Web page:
Expropriation of land without compensation should be used by government to revive the South African economy and create a rural middle class.
This is according to agricultural economist Mandivamba Rukuni of the University of Zimbabwe who participated in policy discussions held by the National African Farmer Union of SA (Nafu SA) yesterday.
Rukuni told Sowetan on the sidelines that expropriation of land could revive the economy, which is struggling to grow and create jobs.
But this, he said, had to be done with proper projections of the desired economic growth and the number of new farmers that government wants to bring to the market.
"It is not just distribution [of land], it is reconfiguring the economy. Japan did this after the second World War. It took a lot of land. and gave it to smaller farmers. It did not [just] increase production but increase new players in the market, who served the domestic market," Rukuni said.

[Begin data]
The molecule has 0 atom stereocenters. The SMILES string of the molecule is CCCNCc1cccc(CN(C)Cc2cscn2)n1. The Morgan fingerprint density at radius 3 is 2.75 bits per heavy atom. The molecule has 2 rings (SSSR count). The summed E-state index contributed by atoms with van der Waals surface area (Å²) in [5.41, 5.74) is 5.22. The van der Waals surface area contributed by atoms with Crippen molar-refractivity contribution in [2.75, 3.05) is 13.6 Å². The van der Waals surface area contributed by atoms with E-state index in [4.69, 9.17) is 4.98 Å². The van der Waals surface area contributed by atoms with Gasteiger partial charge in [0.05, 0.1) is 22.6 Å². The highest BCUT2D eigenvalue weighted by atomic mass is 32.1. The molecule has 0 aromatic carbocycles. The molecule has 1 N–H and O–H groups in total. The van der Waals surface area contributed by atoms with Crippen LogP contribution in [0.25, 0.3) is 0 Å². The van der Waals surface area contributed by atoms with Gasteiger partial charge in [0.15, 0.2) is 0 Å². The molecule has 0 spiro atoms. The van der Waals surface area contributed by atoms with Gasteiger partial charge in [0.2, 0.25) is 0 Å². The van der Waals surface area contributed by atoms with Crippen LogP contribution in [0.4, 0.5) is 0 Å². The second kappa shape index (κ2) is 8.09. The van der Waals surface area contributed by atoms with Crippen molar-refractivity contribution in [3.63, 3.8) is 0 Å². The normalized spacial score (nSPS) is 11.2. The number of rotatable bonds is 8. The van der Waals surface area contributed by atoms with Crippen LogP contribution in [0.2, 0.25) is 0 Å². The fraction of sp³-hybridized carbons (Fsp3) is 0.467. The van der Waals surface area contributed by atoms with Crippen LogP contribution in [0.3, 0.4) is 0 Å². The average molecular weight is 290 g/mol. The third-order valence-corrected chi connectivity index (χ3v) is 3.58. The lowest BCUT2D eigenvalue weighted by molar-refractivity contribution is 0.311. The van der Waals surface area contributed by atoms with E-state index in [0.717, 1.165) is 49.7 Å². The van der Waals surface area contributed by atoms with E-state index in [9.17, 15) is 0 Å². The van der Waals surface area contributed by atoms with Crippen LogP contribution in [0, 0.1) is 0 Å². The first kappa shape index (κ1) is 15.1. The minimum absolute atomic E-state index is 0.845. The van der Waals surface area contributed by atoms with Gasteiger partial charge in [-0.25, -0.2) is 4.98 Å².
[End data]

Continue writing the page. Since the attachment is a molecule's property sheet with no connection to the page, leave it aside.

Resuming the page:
"You redistribute land in order to create, by my estimation, 500000 to 700000 new farmers. These people. create a new market. Then you will not have the 17 million people on social grants because the people will get land and become farmers, and gain access to markets through public procurement. You convert social grants to real economic participation."
The National Assembly and the National Council of Provinces adopted a report of the constitutional review committee in December which recommended the amendment of section 25 of the constitution to explicitly state that land expropriation without compensation should be one of the means that could be used to address skewed land ownership.
Some opposition parties and economists have warned that this will deter investors and destabilise the agricultural sector. But President Cyril Ramaphosa has maintained that government's plan would not collapse the economy but will go a long way in achieving inclusive growth.
Nafu SA president Motsepe Matlala proposed that white farmers owning productive land should be partially compensated. He said government must first establish the price of the land and then deduct from that price the investment that the farmer has made. The state should then purchase the farm at a lower price.
Government must then lease the land to the white farmer. "If the farmer dies and no-one is able to produce from the land, the state should take the land and give it to black farmers for free," Matlala said.